Peter Gordon on the tools, and the waterfront setting of Homeland (Photo: Liz Clarkson)

Manaakitanga at the marina: Peter Gordon’s new ‘food embassy’

The restaurant at Homeland has generated plenty of buzz, but for chef Peter Gordon, it’s the cooking school that’s the real heart of the enterprise. 

Here’s a lovely thing: a Saturday afternoon cooking with friends, old and just-met. Delicious smells filling a warm, airy space, while outside the autumn sun sets over the harbour. My friend and I are doing a cooking class at Homeland, the newest venture for Peter Gordon, maybe best known for his Sugar Club restaurants here and in London.

We’re at one of the six fully kitted kitchen stations at the cooking school end of the huge space overlooking Westhaven Marina. In the centre of the room Gordon himself, ONZM, Ngāti Kahungunu, is whizzing up a blender full of herby green goodness. Soon he will slather this over a whole snapper and a dish of lamb neck fillets and set them aside to marinate. We can watch his every move on the high-definition screens mounted above the demo space, but he’s close enough that we can see – and smell – what he’s doing first-hand.

A Homeland cooking class offers all the joy of cooking with none of the drudgery: ingredients beautifully laid out on a central island for you to choose from, all the knives perfectly sharp, everything you need just where you need it. A tidy-up fairy whisks away your used dishes and a waiter keeps you plied with drinks from the bar. Whatever your level of cooking expertise, there’s plenty to love and to learn, with Gordon sharing tips and tricks that might be new even to experienced cooks. We chop and stir and sprinkle and the room fills with happy chatter.

Our bench-mates are a personable 10-year-old called Jack, who’s doing the experience as a belated Christmas present, and his mum, Ang. One bench over is a group of visitors from the Hawke’s Bay who are visibly star-struck, sneaking selfies and snapping pictures with Gordon when he comes over to check on progress.

Homeland opened in November to justified excitement. New Zealand’s most famous foodie had returned home in the Covid reverse-diaspora and was doing something brand new at the unfashionable end of Auckland’s waterfront. Reviews of the restaurant have filled many column inches, admiring the generous space, the harbour views, the stunning food. But the dining room, as one staff member put it, is a Trojan horse for the real purpose of Homeland.


Peter Gordon features in episode three of our five-part series exploring the “brain gain” that has seen an influx of high-achieving New Zealanders returning to our shores due to Covid-19.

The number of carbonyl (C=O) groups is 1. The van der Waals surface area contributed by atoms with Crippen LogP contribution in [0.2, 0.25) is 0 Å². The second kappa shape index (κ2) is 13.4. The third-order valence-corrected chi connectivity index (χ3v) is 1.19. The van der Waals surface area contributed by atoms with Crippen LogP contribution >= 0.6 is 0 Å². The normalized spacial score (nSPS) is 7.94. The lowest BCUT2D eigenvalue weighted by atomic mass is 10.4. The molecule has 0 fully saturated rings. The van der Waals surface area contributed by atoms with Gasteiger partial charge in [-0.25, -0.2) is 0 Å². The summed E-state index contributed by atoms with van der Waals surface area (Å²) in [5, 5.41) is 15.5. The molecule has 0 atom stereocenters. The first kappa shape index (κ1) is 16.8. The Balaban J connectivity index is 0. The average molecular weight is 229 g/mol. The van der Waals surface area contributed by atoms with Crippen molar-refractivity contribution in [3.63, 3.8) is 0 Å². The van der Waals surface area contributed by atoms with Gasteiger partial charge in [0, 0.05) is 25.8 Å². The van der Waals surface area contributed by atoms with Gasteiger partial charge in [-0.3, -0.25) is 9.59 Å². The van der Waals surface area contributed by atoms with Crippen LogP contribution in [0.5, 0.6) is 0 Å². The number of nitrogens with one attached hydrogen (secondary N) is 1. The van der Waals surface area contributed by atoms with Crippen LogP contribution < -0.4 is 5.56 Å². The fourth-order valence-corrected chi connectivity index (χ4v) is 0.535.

Subscribe and listen to Coming Home on Apple PodcastsSpotify or wherever you usually listen to podcasts. 


In March 2020, when it was clear that something very big and disruptive was on the horizon, Gordon packed up and left London to join his partner Alastair Carruthers, who had recently headed back to Auckland. Gordon emerged from self-isolation straight into level four which gave him and Carruthers plenty of time to think about what to do next. 

“We knew we shouldn’t expect to ever be employed again, so instead we wanted to do something to help employment,” says Gordon.

With international supply chains broken and the hospitality industry frozen indefinitely, many of the local food producers they knew were struggling. Gordon and Carruthers – CNZM, career CEO, former chair of the Allpress Espresso group – wanted to devise a way to support them.

“We thought it would be really good for the producers if we focused on cooking – teaching people how to cook things and showcasing New Zealand and Pacific produce,” says Gordon. “And we thought a cooking school would be great.”

Peter Gordon showing how its done (Photo: Supplied)

Searching for a venue, they were smitten by the site at Pier 21 previously occupied by Mantells on the Water. They loved the light, the sunny waterfront terrace, the astonishing close-up view of the Harbour Bridge. But the sheer size of the space meant reframing their plans.

“I’d said to Al, the one thing I know I don’t want to do is another restaurant, because they’re so complicated,” says Gordon. “And then we realised we’d have to do a restaurant if we were to go for the site.” 

While many restaurants have struggled with reduced capacity and closed borders, Homeland’s dining room was conceived and planned at the height of the pandemic. The physical space was designed with Covid in mind, with tables spaced at level two-friendly distance and plenty of room indoors and out to reconfigure seating. “When the tourists come it will be a bonus, it will be lovely, but that’s not what we were set up for.”